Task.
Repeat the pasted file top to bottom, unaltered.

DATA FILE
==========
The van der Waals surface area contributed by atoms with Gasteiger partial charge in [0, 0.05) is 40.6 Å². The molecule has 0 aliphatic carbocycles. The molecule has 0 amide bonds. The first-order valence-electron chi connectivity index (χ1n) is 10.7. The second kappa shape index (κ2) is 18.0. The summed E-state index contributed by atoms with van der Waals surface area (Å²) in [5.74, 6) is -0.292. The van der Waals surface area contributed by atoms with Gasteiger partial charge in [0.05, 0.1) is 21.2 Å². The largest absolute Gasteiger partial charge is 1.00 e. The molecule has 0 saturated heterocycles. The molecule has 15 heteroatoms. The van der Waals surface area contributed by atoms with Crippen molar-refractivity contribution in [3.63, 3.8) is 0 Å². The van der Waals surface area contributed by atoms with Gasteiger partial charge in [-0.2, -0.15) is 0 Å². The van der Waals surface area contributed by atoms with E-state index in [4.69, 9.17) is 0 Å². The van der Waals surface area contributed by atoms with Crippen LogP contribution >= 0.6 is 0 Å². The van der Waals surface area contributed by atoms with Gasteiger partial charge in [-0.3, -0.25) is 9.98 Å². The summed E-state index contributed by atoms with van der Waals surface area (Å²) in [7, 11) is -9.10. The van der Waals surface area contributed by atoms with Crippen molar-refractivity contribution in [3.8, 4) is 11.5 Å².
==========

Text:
The van der Waals surface area contributed by atoms with Gasteiger partial charge in [0, 0.05) is 40.6 Å². The molecule has 0 aliphatic carbocycles. The molecule has 0 amide bonds. The first-order valence-electron chi connectivity index (χ1n) is 10.7. The second kappa shape index (κ2) is 18.0. The summed E-state index contributed by atoms with van der Waals surface area (Å²) in [5.74, 6) is -0.292. The van der Waals surface area contributed by atoms with Gasteiger partial charge in [0.05, 0.1) is 21.2 Å². The largest absolute Gasteiger partial charge is 1.00 e. The molecule has 0 saturated heterocycles. The molecule has 15 heteroatoms. The van der Waals surface area contributed by atoms with Crippen molar-refractivity contribution in [3.63, 3.8) is 0 Å². The van der Waals surface area contributed by atoms with Gasteiger partial charge in [-0.2, -0.15) is 0 Å². The van der Waals surface area contributed by atoms with E-state index in [4.69, 9.17) is 0 Å². The van der Waals surface area contributed by atoms with Crippen LogP contribution >= 0.6 is 0 Å². The van der Waals surface area contributed by atoms with Gasteiger partial charge in [-0.3, -0.25) is 9.98 Å². The summed E-state index contributed by atoms with van der Waals surface area (Å²) in [7, 11) is -9.10. The van der Waals surface area contributed by atoms with Crippen molar-refractivity contribution in [3.8, 4) is 11.5 Å².